As I write this I am coming up on one week officially assigned to St. Luke’s, and have enjoyed getting my first taste of the parish. Coming from DC to Ankeny is almost as great a shift as Dorothy coming from Kansas to OZ, and I could have sworn for a brief moment that I had come to munchkinland when I held up the collection plate for the kid’s collection for the first time. Prudence kept me from singing my own rendition of Gelinda’s “Come Out, Come Out, Wherever You Are” during this part of the Mass.

I love the energy this parish has, and I’m excited to welcome the teachers and students back for the academic year so I can get the full St. Luke’s experience. I myself attended Catholic Schools my whole life, from Holy Trinity in Beaverdale to Dowling Catholic, then to the Franciscan University of Steubenville where I earned my B.A. in Philosophy with a minor in Theology, afterwards earning my M. Div. at St. Paul seminary, and finishing up my academic studies (God willing) with a JCL from the Catholic University of America as soon as I complete my thesis.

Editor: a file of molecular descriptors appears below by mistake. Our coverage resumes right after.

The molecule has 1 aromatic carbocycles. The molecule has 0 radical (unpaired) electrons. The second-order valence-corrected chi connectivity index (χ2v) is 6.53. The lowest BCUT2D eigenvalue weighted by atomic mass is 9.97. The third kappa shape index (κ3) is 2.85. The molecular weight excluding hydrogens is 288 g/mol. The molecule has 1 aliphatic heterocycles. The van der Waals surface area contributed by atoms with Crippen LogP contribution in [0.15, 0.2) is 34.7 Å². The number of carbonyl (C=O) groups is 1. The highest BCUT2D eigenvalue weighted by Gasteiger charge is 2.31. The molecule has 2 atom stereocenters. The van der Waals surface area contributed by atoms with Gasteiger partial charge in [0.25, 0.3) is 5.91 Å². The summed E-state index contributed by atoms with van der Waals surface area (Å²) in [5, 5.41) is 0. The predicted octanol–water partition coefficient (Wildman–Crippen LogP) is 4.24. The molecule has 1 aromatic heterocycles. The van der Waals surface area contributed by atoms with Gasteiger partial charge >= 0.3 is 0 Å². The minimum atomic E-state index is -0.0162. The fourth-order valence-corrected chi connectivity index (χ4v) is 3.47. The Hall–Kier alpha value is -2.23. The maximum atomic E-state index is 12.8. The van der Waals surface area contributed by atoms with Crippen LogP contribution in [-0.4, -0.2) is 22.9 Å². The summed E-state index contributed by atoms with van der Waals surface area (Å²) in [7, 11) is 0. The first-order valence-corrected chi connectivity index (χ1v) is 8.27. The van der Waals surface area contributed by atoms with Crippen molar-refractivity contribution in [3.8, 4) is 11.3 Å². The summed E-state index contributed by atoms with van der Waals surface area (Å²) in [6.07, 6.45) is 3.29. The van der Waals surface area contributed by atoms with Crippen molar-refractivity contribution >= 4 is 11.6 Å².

I’m looking forward to putting myself at the service of the parish and to helping this community to grow closer to Christ and one another. If I can be of assistance to you or your families, or if you want to meet for coffee/tea or dinner, or for pranking someone or shenanigans or other fun social activities, the easiest way to get ahold of me is through e-mail. fradam@slte.org